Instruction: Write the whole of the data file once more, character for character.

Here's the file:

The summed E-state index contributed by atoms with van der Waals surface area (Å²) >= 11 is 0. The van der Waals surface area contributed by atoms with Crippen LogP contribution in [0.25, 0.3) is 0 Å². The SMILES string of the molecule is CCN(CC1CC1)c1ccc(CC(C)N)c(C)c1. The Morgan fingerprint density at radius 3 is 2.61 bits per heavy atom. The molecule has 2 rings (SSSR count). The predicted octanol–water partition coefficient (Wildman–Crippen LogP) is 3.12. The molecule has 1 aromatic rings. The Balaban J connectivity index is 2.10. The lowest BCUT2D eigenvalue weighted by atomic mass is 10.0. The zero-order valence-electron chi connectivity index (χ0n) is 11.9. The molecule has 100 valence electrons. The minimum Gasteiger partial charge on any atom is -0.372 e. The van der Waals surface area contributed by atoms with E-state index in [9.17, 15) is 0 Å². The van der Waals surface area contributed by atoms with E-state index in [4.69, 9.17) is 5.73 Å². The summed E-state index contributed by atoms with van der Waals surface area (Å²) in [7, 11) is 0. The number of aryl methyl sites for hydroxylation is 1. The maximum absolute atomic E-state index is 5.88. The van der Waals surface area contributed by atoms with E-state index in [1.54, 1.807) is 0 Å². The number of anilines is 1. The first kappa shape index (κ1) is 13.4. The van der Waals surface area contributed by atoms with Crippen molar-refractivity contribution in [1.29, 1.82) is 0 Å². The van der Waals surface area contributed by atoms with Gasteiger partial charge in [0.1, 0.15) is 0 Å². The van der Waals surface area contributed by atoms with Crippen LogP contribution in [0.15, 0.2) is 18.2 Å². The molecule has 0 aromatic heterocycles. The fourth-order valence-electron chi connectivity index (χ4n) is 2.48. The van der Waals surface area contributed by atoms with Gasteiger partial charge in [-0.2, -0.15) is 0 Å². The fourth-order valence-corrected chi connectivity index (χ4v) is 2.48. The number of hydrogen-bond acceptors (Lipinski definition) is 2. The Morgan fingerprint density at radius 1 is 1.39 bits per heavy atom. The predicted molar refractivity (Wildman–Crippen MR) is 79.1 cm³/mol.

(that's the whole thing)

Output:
The summed E-state index contributed by atoms with van der Waals surface area (Å²) >= 11 is 0. The van der Waals surface area contributed by atoms with Crippen LogP contribution in [0.25, 0.3) is 0 Å². The SMILES string of the molecule is CCN(CC1CC1)c1ccc(CC(C)N)c(C)c1. The Morgan fingerprint density at radius 3 is 2.61 bits per heavy atom. The molecule has 2 rings (SSSR count). The predicted octanol–water partition coefficient (Wildman–Crippen LogP) is 3.12. The molecule has 1 aromatic rings. The Balaban J connectivity index is 2.10. The lowest BCUT2D eigenvalue weighted by atomic mass is 10.0. The zero-order valence-electron chi connectivity index (χ0n) is 11.9. The molecule has 100 valence electrons. The minimum Gasteiger partial charge on any atom is -0.372 e. The van der Waals surface area contributed by atoms with E-state index in [9.17, 15) is 0 Å². The van der Waals surface area contributed by atoms with E-state index in [4.69, 9.17) is 5.73 Å². The summed E-state index contributed by atoms with van der Waals surface area (Å²) in [7, 11) is 0. The number of aryl methyl sites for hydroxylation is 1. The maximum absolute atomic E-state index is 5.88. The van der Waals surface area contributed by atoms with E-state index in [1.54, 1.807) is 0 Å². The number of anilines is 1. The first kappa shape index (κ1) is 13.4. The van der Waals surface area contributed by atoms with Crippen molar-refractivity contribution in [1.29, 1.82) is 0 Å². The van der Waals surface area contributed by atoms with Gasteiger partial charge in [0.1, 0.15) is 0 Å². The van der Waals surface area contributed by atoms with Crippen LogP contribution in [0.15, 0.2) is 18.2 Å². The molecule has 0 aromatic heterocycles. The fourth-order valence-electron chi connectivity index (χ4n) is 2.48. The van der Waals surface area contributed by atoms with Gasteiger partial charge in [-0.2, -0.15) is 0 Å². The fourth-order valence-corrected chi connectivity index (χ4v) is 2.48. The number of hydrogen-bond acceptors (Lipinski definition) is 2. The Morgan fingerprint density at radius 1 is 1.39 bits per heavy atom. The predicted molar refractivity (Wildman–Crippen MR) is 79.1 cm³/mol.